Salvadoran teens reunite with parents under US program
For years, Brian Mejia begged for his father's blessing to slip out of his village in El Salvador and make the perilous trek to the United States, away from the gang violence that drove his father across the border. For years, Gabriel Mejia said no, recalling his own days-long journey through the desert, his skin sore from the persistent pricks of cactus needles.
Gabriel Mejia could no longer stand the persistent bloodshed in his homeland, 15 years after arriving in the US, and was beginning to come around to the idea of sending a smuggler for his 19-year-old son and 16-year-old daughter, Wendy. Then, they got word they wouldn't need to sneak in, thanks to a State Department programme aimed at helping children reunite with their families on US soil. Last Thursday night, Mejia and his wife, Virginia de la Paz Marquez, anxiously waited with the US-born siblings their elder children had never met: One-year-old Elias and eight-year-old Janet, wearing a sweater emblazoned with a pink heart. Mejia made faces at the baby; his wife fended off tears and bouts of nervousness as weary travellers streamed through the gate and down the stairs to baggage claim. Then, they were overcome as their years apart ended: Marquez alternated between laughter and tears as she embraced her son, then her daughter, both teens wearing an oversized tag identifying them as refugees.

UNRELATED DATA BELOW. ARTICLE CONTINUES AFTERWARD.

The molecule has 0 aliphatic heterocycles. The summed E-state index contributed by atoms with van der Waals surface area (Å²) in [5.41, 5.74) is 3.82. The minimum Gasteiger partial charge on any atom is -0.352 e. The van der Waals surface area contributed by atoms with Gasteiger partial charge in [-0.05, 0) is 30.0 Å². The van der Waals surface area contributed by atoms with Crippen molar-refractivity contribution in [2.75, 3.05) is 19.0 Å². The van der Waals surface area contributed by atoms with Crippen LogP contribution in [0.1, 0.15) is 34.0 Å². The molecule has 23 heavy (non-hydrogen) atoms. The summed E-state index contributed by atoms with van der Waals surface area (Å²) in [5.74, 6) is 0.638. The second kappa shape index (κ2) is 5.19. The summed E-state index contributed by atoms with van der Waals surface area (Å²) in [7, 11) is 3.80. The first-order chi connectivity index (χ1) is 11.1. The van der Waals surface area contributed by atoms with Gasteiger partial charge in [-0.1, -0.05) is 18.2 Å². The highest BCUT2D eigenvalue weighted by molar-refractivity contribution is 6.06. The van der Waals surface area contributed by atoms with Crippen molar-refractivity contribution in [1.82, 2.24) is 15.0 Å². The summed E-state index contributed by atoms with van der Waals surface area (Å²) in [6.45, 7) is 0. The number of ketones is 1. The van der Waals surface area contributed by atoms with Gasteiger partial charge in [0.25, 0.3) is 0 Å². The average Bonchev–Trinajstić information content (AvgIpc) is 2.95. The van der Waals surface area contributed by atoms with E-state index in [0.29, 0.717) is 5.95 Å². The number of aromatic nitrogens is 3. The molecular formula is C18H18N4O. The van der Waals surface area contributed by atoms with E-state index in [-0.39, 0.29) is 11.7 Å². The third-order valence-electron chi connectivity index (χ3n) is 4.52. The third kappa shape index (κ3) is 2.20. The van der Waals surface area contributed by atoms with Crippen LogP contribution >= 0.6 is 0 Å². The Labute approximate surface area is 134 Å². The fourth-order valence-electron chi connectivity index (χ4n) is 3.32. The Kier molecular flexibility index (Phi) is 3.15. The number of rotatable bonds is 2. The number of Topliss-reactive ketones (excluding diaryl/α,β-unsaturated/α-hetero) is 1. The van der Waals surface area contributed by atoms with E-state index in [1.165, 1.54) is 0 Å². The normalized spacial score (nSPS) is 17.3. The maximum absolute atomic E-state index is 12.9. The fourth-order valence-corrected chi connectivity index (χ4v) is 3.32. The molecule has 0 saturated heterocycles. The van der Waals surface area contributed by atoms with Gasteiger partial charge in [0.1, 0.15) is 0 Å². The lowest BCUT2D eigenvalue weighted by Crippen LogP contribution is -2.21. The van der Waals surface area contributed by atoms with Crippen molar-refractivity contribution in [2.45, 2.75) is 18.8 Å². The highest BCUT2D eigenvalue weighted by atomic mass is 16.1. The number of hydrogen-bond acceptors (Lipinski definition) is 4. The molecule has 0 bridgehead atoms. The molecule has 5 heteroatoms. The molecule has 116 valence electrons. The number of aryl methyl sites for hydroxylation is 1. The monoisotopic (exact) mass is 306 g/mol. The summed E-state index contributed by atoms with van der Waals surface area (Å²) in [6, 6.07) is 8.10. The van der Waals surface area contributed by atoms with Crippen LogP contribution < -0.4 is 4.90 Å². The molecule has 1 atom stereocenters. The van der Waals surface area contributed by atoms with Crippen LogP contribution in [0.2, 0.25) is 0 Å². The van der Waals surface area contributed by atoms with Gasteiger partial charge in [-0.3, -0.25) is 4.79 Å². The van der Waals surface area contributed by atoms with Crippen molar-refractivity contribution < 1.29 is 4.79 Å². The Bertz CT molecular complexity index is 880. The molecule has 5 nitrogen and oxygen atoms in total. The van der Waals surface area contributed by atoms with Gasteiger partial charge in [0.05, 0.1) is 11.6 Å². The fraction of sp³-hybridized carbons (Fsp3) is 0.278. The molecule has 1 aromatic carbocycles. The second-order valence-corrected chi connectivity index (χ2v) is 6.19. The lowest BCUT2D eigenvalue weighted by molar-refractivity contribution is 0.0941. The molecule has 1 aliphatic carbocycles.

Brian and Wendy are among the first six teenagers to travel legally to the United States under the Central American Minors programme, said Ruben Chandrasekar, executive director for the Baltimore office of the International Rescue Committee. The resettlement agency is submitting hundreds of applications on behalf of parents desperate to bring their children to America. However, there are more than 5,000 children and teens just like them who have applied but are still waiting to be contacted by the Department of Homeland Security. So far, only 90 children have been interviewed.